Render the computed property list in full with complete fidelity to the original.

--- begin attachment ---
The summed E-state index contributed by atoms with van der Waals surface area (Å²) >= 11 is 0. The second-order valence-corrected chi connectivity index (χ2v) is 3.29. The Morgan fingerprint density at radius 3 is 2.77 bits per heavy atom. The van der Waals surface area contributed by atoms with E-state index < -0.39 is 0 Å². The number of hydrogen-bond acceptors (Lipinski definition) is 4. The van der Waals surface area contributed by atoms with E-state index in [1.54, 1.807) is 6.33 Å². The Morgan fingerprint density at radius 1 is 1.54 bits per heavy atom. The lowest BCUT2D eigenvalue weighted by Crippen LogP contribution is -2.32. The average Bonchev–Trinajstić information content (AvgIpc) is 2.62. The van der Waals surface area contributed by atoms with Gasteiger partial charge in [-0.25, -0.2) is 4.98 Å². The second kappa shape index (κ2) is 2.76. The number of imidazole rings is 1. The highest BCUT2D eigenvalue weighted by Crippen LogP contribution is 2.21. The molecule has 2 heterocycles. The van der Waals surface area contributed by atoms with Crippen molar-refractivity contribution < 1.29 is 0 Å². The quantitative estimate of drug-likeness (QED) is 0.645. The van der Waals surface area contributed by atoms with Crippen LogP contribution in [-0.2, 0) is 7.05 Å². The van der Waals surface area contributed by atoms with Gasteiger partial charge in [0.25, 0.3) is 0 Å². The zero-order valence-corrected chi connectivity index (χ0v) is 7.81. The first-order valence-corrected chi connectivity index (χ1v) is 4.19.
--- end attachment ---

The summed E-state index contributed by atoms with van der Waals surface area (Å²) >= 11 is 0. The second-order valence-corrected chi connectivity index (χ2v) is 3.29. The Morgan fingerprint density at radius 3 is 2.77 bits per heavy atom. The van der Waals surface area contributed by atoms with E-state index < -0.39 is 0 Å². The number of hydrogen-bond acceptors (Lipinski definition) is 4. The van der Waals surface area contributed by atoms with E-state index in [1.54, 1.807) is 6.33 Å². The Morgan fingerprint density at radius 1 is 1.54 bits per heavy atom. The lowest BCUT2D eigenvalue weighted by Crippen LogP contribution is -2.32. The average Bonchev–Trinajstić information content (AvgIpc) is 2.62. The van der Waals surface area contributed by atoms with Gasteiger partial charge in [-0.25, -0.2) is 4.98 Å². The second kappa shape index (κ2) is 2.76. The number of imidazole rings is 1. The highest BCUT2D eigenvalue weighted by Crippen LogP contribution is 2.21. The molecule has 2 heterocycles. The van der Waals surface area contributed by atoms with Crippen molar-refractivity contribution < 1.29 is 0 Å². The quantitative estimate of drug-likeness (QED) is 0.645. The van der Waals surface area contributed by atoms with Crippen LogP contribution in [-0.2, 0) is 7.05 Å². The van der Waals surface area contributed by atoms with Gasteiger partial charge in [0.25, 0.3) is 0 Å². The zero-order valence-corrected chi connectivity index (χ0v) is 7.81. The first-order valence-corrected chi connectivity index (χ1v) is 4.19.